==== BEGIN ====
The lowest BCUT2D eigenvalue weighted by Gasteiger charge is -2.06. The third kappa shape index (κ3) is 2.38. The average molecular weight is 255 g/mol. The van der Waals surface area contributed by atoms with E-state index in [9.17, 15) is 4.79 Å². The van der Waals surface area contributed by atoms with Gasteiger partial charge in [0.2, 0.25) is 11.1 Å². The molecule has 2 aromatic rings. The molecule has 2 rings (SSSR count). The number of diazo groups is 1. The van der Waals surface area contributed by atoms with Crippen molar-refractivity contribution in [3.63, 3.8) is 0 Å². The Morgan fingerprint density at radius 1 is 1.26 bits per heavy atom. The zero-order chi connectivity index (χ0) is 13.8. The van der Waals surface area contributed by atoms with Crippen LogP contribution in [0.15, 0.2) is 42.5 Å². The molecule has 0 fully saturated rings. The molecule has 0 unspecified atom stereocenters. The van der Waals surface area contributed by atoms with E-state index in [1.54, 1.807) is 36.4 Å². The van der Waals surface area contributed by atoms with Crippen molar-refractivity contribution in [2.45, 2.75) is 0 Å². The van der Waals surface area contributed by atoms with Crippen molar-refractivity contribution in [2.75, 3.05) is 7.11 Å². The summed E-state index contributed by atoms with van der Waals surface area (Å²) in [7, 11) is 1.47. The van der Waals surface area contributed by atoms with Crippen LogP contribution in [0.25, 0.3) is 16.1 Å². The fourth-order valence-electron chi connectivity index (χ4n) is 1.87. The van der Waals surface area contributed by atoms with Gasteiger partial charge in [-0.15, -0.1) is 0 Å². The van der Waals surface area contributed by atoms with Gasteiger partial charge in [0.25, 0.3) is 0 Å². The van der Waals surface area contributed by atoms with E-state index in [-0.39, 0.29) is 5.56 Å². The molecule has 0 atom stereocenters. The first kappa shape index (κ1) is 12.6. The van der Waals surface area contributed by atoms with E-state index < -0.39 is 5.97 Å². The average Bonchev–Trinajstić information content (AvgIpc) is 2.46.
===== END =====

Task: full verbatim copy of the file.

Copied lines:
The lowest BCUT2D eigenvalue weighted by Gasteiger charge is -2.06. The third kappa shape index (κ3) is 2.38. The average molecular weight is 255 g/mol. The van der Waals surface area contributed by atoms with E-state index in [9.17, 15) is 4.79 Å². The van der Waals surface area contributed by atoms with Gasteiger partial charge in [0.2, 0.25) is 11.1 Å². The molecule has 2 aromatic rings. The molecule has 2 rings (SSSR count). The number of diazo groups is 1. The van der Waals surface area contributed by atoms with Crippen molar-refractivity contribution in [3.63, 3.8) is 0 Å². The Morgan fingerprint density at radius 1 is 1.26 bits per heavy atom. The zero-order chi connectivity index (χ0) is 13.8. The van der Waals surface area contributed by atoms with Crippen LogP contribution in [0.15, 0.2) is 42.5 Å². The molecule has 0 fully saturated rings. The molecule has 0 unspecified atom stereocenters. The van der Waals surface area contributed by atoms with E-state index in [1.54, 1.807) is 36.4 Å². The van der Waals surface area contributed by atoms with Crippen molar-refractivity contribution in [2.45, 2.75) is 0 Å². The van der Waals surface area contributed by atoms with Crippen molar-refractivity contribution in [2.75, 3.05) is 7.11 Å². The summed E-state index contributed by atoms with van der Waals surface area (Å²) in [7, 11) is 1.47. The van der Waals surface area contributed by atoms with Crippen LogP contribution in [0.25, 0.3) is 16.1 Å². The fourth-order valence-electron chi connectivity index (χ4n) is 1.87. The van der Waals surface area contributed by atoms with Gasteiger partial charge in [-0.15, -0.1) is 0 Å². The van der Waals surface area contributed by atoms with Gasteiger partial charge in [0.25, 0.3) is 0 Å². The van der Waals surface area contributed by atoms with E-state index in [-0.39, 0.29) is 5.56 Å². The molecule has 0 atom stereocenters. The first kappa shape index (κ1) is 12.6. The van der Waals surface area contributed by atoms with E-state index < -0.39 is 5.97 Å². The average Bonchev–Trinajstić information content (AvgIpc) is 2.46.